Pity the rain. It doesn't generate anywhere near the levels of excitement accorded snow. (In a Brady Bunch analogy, rain is Jan, snow is Marcia.) Perhaps it's because snow is a seasonal treat confined mostly to four months of the year (in New York), while rain has a year-round presence. Snow is also limited by geography, so persons from warm climates get a thrill when they encounter snow. Sure, kids may enjoy jumping in puddles, and it can be comforting hearing the pitter-patter of rain on the roof, but rain never enthralls us the way snow does. It possesses a certain "je ne sais quoi" that rain simply doesn't have.
Perhaps the enthusiasm for snow comes from childhood memories, e.g., sled riding, making snow angels, building forts, school closings, Christmas. And although rain may generate feelings of gratitude from farmers, it doesn't inspire the fevered anticipation of a snowstorm. No sporting events have been inspired by rain, nor does anyone think back wistfully about rain that fell on someone's wedding day; or a downpour that washed out a summertime barbecue; or a deluge that rained out a baseball game (football games, by contrast, are rarely cancelled because of snow).
There's also something magical about how a snowfall muffles the din of the City, and how its shimmering silver-white color scheme can light up a winter night. Rain, on the other hand, leaves behind a muddy residue and litters the sidewalks with broken umbrellas. (And when I was growing up in suburbia, worms would appear on the streets after a rainfall.)
Snow transforms the cityscape as it piles on top of railings, mailboxes and cars, and beautifully etches tree branches. (I've always been amazed that snow is able to accumulate on Manhattan's busy streets.) With rain, everything basically looks as it did before the rain started, except that surfaces take on a sheen when wet (especially at night). Another contrast is that snow depths can be easily gauged by sight, but not so much with rain. While it's easy to tell the difference between a few inches of snow and a foot of it, can you tell the difference between a quarter-inch rainfall and one of one inch? (OK, perhaps there are more puddles.)
I can attest to the draw of snow since my most popular posts, by far, are those that analyze snowfall, with audience-traffic many times greater than posts about rain. (I've written 30 posts about various aspects of snow, double the number I've penned about rain.)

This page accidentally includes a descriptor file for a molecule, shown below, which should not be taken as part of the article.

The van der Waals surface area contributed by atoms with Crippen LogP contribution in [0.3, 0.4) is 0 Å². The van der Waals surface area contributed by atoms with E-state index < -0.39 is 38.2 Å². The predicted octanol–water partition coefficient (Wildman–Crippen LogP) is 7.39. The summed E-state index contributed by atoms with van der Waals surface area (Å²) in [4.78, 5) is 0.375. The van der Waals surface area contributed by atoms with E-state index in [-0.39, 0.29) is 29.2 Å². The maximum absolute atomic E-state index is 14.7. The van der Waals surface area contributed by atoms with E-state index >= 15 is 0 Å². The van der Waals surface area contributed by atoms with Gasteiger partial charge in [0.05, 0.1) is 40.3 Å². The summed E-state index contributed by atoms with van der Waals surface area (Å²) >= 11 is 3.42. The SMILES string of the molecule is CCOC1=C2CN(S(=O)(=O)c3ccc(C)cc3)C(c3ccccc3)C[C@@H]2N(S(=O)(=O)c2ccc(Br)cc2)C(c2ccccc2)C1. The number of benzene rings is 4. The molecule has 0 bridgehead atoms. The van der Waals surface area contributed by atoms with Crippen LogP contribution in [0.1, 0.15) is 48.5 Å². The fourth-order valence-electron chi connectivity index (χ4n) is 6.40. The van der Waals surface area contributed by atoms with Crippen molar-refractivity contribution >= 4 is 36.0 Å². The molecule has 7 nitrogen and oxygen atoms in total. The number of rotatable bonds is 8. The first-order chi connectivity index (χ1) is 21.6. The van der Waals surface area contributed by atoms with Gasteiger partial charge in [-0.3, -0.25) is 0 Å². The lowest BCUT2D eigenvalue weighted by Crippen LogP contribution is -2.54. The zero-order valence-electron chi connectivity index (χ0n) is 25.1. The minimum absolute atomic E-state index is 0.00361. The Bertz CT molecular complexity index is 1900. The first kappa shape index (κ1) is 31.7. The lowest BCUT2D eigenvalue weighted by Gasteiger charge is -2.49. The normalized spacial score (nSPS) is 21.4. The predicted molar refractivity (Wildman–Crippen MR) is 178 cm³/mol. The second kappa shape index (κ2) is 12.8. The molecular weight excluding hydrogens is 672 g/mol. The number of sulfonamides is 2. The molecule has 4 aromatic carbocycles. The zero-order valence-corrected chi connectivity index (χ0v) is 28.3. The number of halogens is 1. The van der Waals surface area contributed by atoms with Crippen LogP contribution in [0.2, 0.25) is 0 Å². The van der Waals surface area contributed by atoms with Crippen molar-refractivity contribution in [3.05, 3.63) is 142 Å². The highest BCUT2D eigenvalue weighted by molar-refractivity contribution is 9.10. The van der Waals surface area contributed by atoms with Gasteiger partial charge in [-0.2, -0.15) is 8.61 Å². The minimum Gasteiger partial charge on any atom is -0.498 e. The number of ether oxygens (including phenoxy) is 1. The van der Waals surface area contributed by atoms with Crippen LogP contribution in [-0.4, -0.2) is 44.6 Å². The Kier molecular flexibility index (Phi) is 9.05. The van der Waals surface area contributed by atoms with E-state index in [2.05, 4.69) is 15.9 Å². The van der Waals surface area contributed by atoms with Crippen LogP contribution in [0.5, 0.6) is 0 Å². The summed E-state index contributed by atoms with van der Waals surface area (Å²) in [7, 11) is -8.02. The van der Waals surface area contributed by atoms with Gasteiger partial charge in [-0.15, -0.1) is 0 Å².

It should be noted that the love for snow doesn't extend to sleet. And rain's attempts at a brand extension, i.e., freezing rain, gets even less love than rain. Despite the accolades it receives, snow is by no means perfect. Shoveling can bring on a heart-attack; flights are cancelled; plows push snow back onto recently shoveled sidewalks; eyeglasses get broken during snowball fights, and dogs whimper from the sting of rock salt on their paws. But, like a favored child, these personality flaws are largely overlooked.
The weather hobbyists among us pore over snowfall totals, fixating on every tenth of an inch of accumulation. We become infuriated whenever a forecast doesn't deliver on its promise, and, oh, how we dread a changeover to sleet, or, God forbid, rain! By comparison, there is very little grousing when a rainstorm "fizzles" out.
Central Park's weather station is held in low regard by many because it seems to report lower snow totals than surrounding sites. For some reason, it tends to have the least efficient water: snow ratio. It may very well be a gross generalization (albeit based on years of observation), but it just seems that if Central Park and each of the area's three airports receive an inch of liquid precipitation, this amount will produce eight inches in the park, a foot at Newark, and and an amount somewhere in between at LaGuardia and JFK. Who knows why? (Detractors of Central Park's weather station suggest incompetence.)
One area in which rain and snow seem to get equal treatment is automobile advertising, where cars on rain-slicked streets seem to be featured just as often as those shown bounding through snow-covered country roads.
Finally, the snow experience in Manhattan is different from that of the suburbs. The beauty of the snow lasts for just a day - two days max. The sound of snowplows scraping the streets can be grating, and the transformation of snow into slush at street corners is dispiriting. And be on the lookout for snow crashing down from the tops of buildings! On the positive side, snow often results in suspension of alternate side of the street parking regulations, and those of us who are apartment dwellers aren't tasked with shoveling, so we can walk around taking selfies to our heart's content, or put on cross-country skies and pretend to be on a ski weekend. And perhaps the best thing of all is that the hustle-bustle of the City is silenced for a brief time.